In Brief

By VCR Staff 09/30/2010

Urbanization promotes inbreeding
A genetic study of animals in the Santa Monica Mountains proves it — urban development can isolate wildlife populations and promote inbreeding. Researchers at the National Park Service and the U.S. Geological Survey studied three commonly found species of lizards and one small songbird, the wrentit, comparing the DNA of animals collected throughout the now-isolated scrubland patches and parks surrounding Thousand Oaks and Route 23.

They discovered that animals in these “habitat islands” have unique genetic profiles and animals within smaller or more isolated habitat patches are closely related to one another. The data showed that the populations of lizards and wrentits have become disconnected and isolated as their natural environments became separated and disjointed by roadways and housing. Unable to cross such urban barriers, they started to inbreed and lost their genetic diversity.

Decreased genetic diversity may increase a species’ chance of extinction.

The findings were published last month in the journal PLoS ONE.

“What’s interesting is that these four species are abundant and widespread in Southern California,” said NPS researcher Katy Delaney, the lead author of the study. “But if even these species are being negatively impacted by urban barriers, then what’s happening to the rarer, more specialized species in this region?”

The research article is publicly available at www.plosone.org. The study was a joint project of the USGS Western Ecological Research Center and the National Park Service Santa Monica Mountains National Recreation Area.

Oxnard nonprofit receives $100K for immigrant services
El Concilio del Condado de Ventura, a nonprofit Latino advocacy and multiservice community organization in Oxnard established in 1975, received a $100,000 grant last month from the U.S. Citizenship and Immigration Services (USCIS). It came as part of a $7.8 million grant allocated to 75 organizations across the states to promote citizenship education and immigration integration in communities around the country.

“U.S. citizenship is a critical milestone that many immigrants aspire to achieve,” said USCIS Director Alejandro Mayorkas in a press release. “We at USCIS are proud to contribute the tools and resources these immigrants need to realize their aspirations and join the beautiful mosaic that is America.”

El Concilio del Condado de Ventura will use the grant funds to provide citizenship education services and naturalization application preparation services to primarily Hispanic lawful permanent residents (LPRs) in Ventura County. El Concilio del Condado de Ventura will offer six new citizenship education classes, four of which will be held at public housing sites through a partnership with the Oxnard Public Housing Authority.

For additional information on the Fiscal Year 2010 Citizenship and Integration Grant Program, please see www.uscis.gov/grants” www.uscis.gov/grants. To learn more about applying for federal funding opportunities, visit www.grants.gov.

Local environmentalist receives peace award
The Ojai Peace Coalition awarded environmentalist and founder of the Ojai Valley Defense Fund John Broesamle its annual Noble Peace Prize last week. The award was developed in 2007 to recognize local community members whose work or lifestyles exemplify the vision of a Culture of Peace.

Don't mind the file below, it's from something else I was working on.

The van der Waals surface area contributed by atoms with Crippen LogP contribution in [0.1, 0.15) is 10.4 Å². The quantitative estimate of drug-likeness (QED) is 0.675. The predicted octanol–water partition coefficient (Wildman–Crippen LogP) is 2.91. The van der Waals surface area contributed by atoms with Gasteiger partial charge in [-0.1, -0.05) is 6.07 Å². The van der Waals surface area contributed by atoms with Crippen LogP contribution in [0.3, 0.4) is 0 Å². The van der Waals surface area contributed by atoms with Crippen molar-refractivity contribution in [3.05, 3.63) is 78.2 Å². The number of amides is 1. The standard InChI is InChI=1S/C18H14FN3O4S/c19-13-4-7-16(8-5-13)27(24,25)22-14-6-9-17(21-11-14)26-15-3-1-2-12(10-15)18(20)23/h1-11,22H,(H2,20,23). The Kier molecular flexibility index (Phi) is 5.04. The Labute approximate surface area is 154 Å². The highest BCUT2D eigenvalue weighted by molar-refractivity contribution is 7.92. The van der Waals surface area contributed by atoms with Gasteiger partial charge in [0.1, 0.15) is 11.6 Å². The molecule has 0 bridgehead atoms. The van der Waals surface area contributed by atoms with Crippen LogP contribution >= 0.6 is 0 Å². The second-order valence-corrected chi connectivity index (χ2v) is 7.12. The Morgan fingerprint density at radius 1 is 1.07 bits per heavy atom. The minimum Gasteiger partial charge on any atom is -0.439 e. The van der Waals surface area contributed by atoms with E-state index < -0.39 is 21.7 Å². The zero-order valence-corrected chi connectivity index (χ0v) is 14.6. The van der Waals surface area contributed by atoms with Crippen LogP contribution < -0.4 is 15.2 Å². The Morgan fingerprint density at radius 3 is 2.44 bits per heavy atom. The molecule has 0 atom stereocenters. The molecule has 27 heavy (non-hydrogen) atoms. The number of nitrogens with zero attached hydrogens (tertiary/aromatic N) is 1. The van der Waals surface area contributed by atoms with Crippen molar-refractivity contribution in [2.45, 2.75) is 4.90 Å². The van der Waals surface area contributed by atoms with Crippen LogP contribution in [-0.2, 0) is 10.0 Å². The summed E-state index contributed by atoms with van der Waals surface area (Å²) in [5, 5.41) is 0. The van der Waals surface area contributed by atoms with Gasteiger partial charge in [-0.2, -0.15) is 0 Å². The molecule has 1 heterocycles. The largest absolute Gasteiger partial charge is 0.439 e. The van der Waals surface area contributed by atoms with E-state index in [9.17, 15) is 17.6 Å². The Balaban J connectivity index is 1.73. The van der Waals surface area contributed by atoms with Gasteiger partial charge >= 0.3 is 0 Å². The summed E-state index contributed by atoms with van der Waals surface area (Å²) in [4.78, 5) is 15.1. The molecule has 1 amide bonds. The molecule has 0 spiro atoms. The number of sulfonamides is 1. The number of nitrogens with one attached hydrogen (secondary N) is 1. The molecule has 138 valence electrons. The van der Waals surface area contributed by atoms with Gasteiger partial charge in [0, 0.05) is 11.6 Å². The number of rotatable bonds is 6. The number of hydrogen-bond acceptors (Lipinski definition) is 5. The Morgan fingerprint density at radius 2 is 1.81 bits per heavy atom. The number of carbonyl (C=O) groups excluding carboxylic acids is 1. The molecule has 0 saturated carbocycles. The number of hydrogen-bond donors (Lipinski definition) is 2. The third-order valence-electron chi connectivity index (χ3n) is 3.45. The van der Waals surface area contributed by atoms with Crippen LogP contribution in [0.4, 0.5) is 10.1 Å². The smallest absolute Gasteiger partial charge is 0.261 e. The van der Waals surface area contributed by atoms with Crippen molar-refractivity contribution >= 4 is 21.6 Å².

Previous honorees are Clive and Marion Leeman of the Ojai Peace Vigil, Tara Blasco and Lyn Hebenstreit of the Global Resource Alliance, and Sally Carless of Global Village School.

“The Noble Peace Prize was created to highlight the kind of incredible work that our neighbors are doing all the time to bring about cultural peace on a variety of levels, often without recognition by the very communities they live in or serve,” said Evan Austin, director of the Ojai Peace Coalition. “Mr. Broesamle’s work to protect the health of the Ojai Valley’s people and environment is very much a part of the peaceful world we envision.”

Broesamle has been living in Ojai since the 1980s, when he began working with the Ojai Valley Land Conservancy during acquisition of several preserve properties. Now, at nearly 70 years of age, Broesamle draws inspiration from his three grandchildren in creating and maintaining the defense fund to protect the valley’s unique character, working as much as 60 unpaid hours each week to lead an organization that transcends politics, religion and socioeconomic status.  
The hunt for veterans
Writer Jannette Jauregui of Santa Paula is currently working on a book of images that will feature Ventura County military veterans from World War II, the Korean War and the Vietnam War. The book, titled Images of America: Ventura County Veterans: World War II to Vietnam, is scheduled for publication in the spring of 2011. Jauregui is seeking original photographs featuring Ventura County veterans from all three wars.

Photographs can be in any setting, from the front lines to wedding photos in uniform, and professional individual portraits. Candid photos from training camps and overseas are highly desired. Those interested in submitting an image should include the original photograph(s) along with a self addressed stamped envelope to return the photo(s), and a two-paragraph description of where the photo was taken, whom the photo includes, where the veteran served, and what branch of the military he/she was in. All information should be mailed to:

Jannette Jauregui
P.O. Box 104
590 W. Main St.
Santa Paula, CA 93060

The deadline to send the photographs is Nov. 1, 2010. Any questions can be directed to Jauregui via e-mail at jannette@jannettejauregui.com.

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